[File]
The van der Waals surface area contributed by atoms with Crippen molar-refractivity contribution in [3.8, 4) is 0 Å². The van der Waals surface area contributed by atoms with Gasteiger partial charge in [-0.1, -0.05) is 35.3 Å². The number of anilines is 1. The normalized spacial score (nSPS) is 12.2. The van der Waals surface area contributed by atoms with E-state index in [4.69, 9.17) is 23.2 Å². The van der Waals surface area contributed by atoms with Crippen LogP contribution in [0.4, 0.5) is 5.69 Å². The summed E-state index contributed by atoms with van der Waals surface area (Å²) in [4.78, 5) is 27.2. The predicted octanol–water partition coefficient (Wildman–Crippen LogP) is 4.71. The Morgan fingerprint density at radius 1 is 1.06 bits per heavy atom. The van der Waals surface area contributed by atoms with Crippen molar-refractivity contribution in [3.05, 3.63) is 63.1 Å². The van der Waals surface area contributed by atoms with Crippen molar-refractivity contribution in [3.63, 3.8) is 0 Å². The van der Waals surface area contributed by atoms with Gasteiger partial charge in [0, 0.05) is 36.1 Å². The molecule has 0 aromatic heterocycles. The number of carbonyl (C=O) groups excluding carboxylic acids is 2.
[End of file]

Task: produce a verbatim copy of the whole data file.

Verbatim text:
The van der Waals surface area contributed by atoms with Crippen molar-refractivity contribution in [3.8, 4) is 0 Å². The van der Waals surface area contributed by atoms with Gasteiger partial charge in [-0.1, -0.05) is 35.3 Å². The number of anilines is 1. The normalized spacial score (nSPS) is 12.2. The van der Waals surface area contributed by atoms with E-state index in [4.69, 9.17) is 23.2 Å². The van der Waals surface area contributed by atoms with Crippen LogP contribution in [0.4, 0.5) is 5.69 Å². The summed E-state index contributed by atoms with van der Waals surface area (Å²) in [4.78, 5) is 27.2. The predicted octanol–water partition coefficient (Wildman–Crippen LogP) is 4.71. The Morgan fingerprint density at radius 1 is 1.06 bits per heavy atom. The van der Waals surface area contributed by atoms with Crippen molar-refractivity contribution in [3.05, 3.63) is 63.1 Å². The van der Waals surface area contributed by atoms with Crippen molar-refractivity contribution in [3.63, 3.8) is 0 Å². The van der Waals surface area contributed by atoms with Gasteiger partial charge in [0, 0.05) is 36.1 Å². The molecule has 0 aromatic heterocycles. The number of carbonyl (C=O) groups excluding carboxylic acids is 2.